Tyrosine kinase inhibitors (TKIs) have revolutionized the management of chronic myeloid leukemia (CML), and currently in patients with CML in chronic phase (CML-CP) the first-line treatment is based on BCR-ABL targeted therapy with TKIs . Although generally well tolerated, all BCR-ABL TKIs can be associated with hematologic and non-hematologic toxicities . Most of the patients with CML-CP continue receiving TKIs, unless there is lack of optimal response and/or serious toxicities.
This case series study was performed on 19 patients with facial papule The patients were treated with oral isotretinoin 20 mg for 6 months. Oral isotertinoin was an effective and safe treatment in patients with facial LPP. There were some patients with only facial involvement without FFA or scalp LPP
We present a case of non-leukemic (lymphomatous) variant of HTLV-1 associated adult T-cell leukemia/lymphoma in a young woman. Tumor demonstrated strong and diffuse CD30 and PD-1 expression which is very unusual finding in this entity. Very good clinical response was obtained with brentuximab-containing treatment regimen.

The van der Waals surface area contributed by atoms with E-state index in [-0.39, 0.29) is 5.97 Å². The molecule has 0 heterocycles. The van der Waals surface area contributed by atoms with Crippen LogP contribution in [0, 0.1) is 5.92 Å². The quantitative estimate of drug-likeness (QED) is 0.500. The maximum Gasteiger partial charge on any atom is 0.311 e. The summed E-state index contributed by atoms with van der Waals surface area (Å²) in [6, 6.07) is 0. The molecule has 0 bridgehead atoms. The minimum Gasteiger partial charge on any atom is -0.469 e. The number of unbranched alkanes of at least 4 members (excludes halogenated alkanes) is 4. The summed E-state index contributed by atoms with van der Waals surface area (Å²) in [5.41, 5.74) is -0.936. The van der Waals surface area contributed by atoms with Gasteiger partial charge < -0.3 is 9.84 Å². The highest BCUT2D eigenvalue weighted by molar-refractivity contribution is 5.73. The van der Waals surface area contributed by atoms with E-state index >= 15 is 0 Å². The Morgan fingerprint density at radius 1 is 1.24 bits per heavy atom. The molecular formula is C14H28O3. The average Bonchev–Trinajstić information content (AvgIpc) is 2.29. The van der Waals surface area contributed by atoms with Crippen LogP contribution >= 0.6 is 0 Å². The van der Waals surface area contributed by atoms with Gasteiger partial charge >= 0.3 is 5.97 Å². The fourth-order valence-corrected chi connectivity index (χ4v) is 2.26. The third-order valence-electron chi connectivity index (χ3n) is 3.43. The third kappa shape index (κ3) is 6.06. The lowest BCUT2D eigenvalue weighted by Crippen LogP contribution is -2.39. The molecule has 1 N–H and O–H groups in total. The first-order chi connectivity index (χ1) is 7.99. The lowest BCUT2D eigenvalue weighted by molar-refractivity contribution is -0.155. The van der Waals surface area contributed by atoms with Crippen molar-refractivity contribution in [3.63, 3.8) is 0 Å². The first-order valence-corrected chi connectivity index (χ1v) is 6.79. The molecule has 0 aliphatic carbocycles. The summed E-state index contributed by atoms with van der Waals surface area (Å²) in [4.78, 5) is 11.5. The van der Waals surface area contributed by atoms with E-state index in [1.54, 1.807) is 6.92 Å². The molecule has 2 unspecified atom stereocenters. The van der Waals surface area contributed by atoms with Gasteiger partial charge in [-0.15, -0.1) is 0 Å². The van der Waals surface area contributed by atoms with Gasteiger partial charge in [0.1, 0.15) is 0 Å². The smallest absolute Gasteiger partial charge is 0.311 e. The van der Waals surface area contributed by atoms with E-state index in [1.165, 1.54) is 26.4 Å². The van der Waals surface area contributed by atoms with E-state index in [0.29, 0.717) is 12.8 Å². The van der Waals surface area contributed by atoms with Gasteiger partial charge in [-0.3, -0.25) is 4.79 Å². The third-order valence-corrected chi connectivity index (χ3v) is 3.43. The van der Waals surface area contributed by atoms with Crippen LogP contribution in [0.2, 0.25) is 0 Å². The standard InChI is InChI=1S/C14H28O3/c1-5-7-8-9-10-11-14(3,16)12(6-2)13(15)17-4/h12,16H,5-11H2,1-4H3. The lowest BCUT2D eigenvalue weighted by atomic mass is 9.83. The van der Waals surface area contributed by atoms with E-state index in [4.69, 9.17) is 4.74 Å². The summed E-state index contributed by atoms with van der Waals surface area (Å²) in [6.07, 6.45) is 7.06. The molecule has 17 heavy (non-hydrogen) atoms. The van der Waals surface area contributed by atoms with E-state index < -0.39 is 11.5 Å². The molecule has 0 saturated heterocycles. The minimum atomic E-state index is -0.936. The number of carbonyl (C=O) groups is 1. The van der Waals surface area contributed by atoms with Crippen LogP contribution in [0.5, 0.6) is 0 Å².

Current study investigates thermal-hydraulic performances of turbulent forced hybrid nanofluid flow and heat transfer inside a parabolic through solar collector equipped with turbulators. The main aim of present work is to simulate and investigate the effects of different Reynolds numbers and geometrical parameters on thermal and hydraulic characteristics of the system to achieve the maximum PEC value. The heat transfer fluid is water-based MWCNT-Al2O3 (80%:20%) hybrid nanofluid which makes a Newtonian nanofluid. The RANS equations with the shear-stress (SST) k–ω turbulence model have been employed for modeling the turbulence regime. Based on obtained results, usage of turbulators leads to higher thermal diffusion because of destroying the laminar sub layer, increasing heat transfer surface and convection heat transfer. For θ=180°, the maximum values of average Nusselt number (Nuave) are achieved during all studied range of Reynolds numbers followed by θ=90° and θ=0°, respectively. For HO=15mm, the maximum values of Nuave are achieved followed by HO=10mm and HO=5mm, respectively. The model with HO=5mm has not the maximum Nuave; but, it has lower pressure drop than HO=15mm. For BO=1000mm, the maximum values of Nuave are achieved followed by BO=800mm and smooth channel, respectively. Furthermore, for δ=60°, the maximum Nuave are achieved followed by δ=40° and δ=20°, respectively. For model δ=40° the maximum values of PEC are achieved followed by smooth channel, δ=20° and δ=60°, respectively. The parabolic through solar collector model with θ=180°, HO=15, BO=1000mm, δ=40° and bO=20mm filled with hybrid nanofluid suggested as the optimum model in the present investigation.